Cheryl Chua is an extraordinary woman. In 2003, she fell into depression due to her passing of her father. Being at the lowest point in life, her husband was there to be her pillar of support. Without giving up, he encouraged her to start exercising in order to overcome this tall hurdle. Since then, Cheryl has persevered and managed to not only lose weight, but also overcome her difficulties.
Having become an inspiration for the eldest daughter, they decided to run the Standard Chartered Singapore Marathon (SCSM) together 8 years ago, when she turned 18. Cheryl’s second daughter now 24, also ran the full marathon with Cheryl when she turned 18 too – it’s a rite of passage for the family.
As a flight stewardess, she has to fly frequently and has to remain disciplined to keep fit, but she describes keeping fit as mind over matter. To her, the joy of completing a marathon is indescribable.
We speak with Cheryl Chua, 51, a mother of three children, who will be running the Standard Chartered Singapore full marathon with her youngest son who turns 18 this year to understand more about her journey to overcome depression with running.
RS: How long did you take before overcoming your depression?
Cheryl: It was 2 weeks of crying and my husband, Leong Kin Weng, 55, gave me the ultimatum – go see a doctor or go running. I thought, going running is easier than to see a doctor. I gave in after his stern warning. I followed him to run a distance of 3km and my mood got better. The next day, he pushed me to run again and again. I began to lose weight and found myself in a better mood. Eventually, I went back to work after 1 month of unpaid leave.
RS: Why did you choose running as your choice of exercise?
Cheryl: Running is the easiest. All you have to do is just put on your shoes and shorts, there you go – you’re ready for a run.
RS: What was the feeling after completing your very first marathon with your eldest child?
Cheryl: Ahhhh….. the overwhelming feelings that only those at finishing line can describe and relate to. The finishing line is always the beginning line for the next.
RS: Can you share with us any special training you undergo with your children to complete the marathon?
Cheryl: My husband was our trainer and my pillar of support. He will keep telling us to slow down, slow down if you want to run far or else you will die down.
RS: What were the most difficult obstacles you’ve faced?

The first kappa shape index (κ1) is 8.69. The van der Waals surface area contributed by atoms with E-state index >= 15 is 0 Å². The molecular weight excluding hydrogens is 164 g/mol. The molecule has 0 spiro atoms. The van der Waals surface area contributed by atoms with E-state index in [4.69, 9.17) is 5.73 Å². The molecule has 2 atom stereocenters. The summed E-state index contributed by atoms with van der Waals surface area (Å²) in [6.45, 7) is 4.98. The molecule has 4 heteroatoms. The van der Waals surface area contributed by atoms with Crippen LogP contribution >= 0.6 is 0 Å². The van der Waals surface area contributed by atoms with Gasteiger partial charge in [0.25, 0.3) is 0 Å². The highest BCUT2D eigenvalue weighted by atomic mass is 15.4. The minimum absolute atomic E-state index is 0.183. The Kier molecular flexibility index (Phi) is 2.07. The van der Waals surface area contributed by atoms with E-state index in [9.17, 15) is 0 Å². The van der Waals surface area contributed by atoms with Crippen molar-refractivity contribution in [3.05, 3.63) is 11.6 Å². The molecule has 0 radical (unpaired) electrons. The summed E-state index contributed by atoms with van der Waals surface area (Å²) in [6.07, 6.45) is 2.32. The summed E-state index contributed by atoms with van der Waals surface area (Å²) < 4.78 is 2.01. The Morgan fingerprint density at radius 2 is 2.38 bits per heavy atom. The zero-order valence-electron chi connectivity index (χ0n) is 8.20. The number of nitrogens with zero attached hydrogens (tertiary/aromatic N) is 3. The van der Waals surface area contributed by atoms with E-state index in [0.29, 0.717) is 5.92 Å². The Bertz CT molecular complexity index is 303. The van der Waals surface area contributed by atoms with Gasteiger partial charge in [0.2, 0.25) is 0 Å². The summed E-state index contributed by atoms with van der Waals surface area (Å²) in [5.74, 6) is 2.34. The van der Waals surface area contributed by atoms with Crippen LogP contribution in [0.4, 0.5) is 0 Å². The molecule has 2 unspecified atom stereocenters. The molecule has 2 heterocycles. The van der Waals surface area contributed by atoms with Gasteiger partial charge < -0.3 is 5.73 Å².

Cheryl: In trying to plan my training, I have to often overcome my jet lag. I’m a cabin crew and fly too often. I have to really arrange my time and sleep properly before I can go for a run.
RS: Would you say that your son is ready for the marathon?
Cheryl: Fingers crossed because he is busy with his upcoming A Level exams too. I’m looking forward to finishing the Standard Chartered Singapore Marathon 2018 with him!
RS: How did you find time between work and running?
Cheryl: Time is how you prioritise it and I believe if you put your mind to it, you can manage both.
RS: Do you have anything else to say to those who are experiencing what you’ve experienced?
Cheryl: My advice would be to try running. A friend told me that her daughter was having depression, seeing a doctor and taking medicine. I had a casual coffee with her daughter and shared with her about my own experience with depression and how running made me feel better and recover fully. She took up exercise and she brightened up after one month of running.
Did you know that just an hour of exercise a week can help prevent depression? Yes, just an hour of any intensity. A recent study has found that people who don’t exercise at all are 44% more likely to develop depression than those who exercise just 1-2 hours a week. It’s still not totally clear why, but it’s likely a combination of both the physical and social benefits of exercise.
We are glad that running has helped Cheryl to overcome depression and her family to be happier. How have running impacted your life? Why not share with us in the comments below. We would love to be inspired!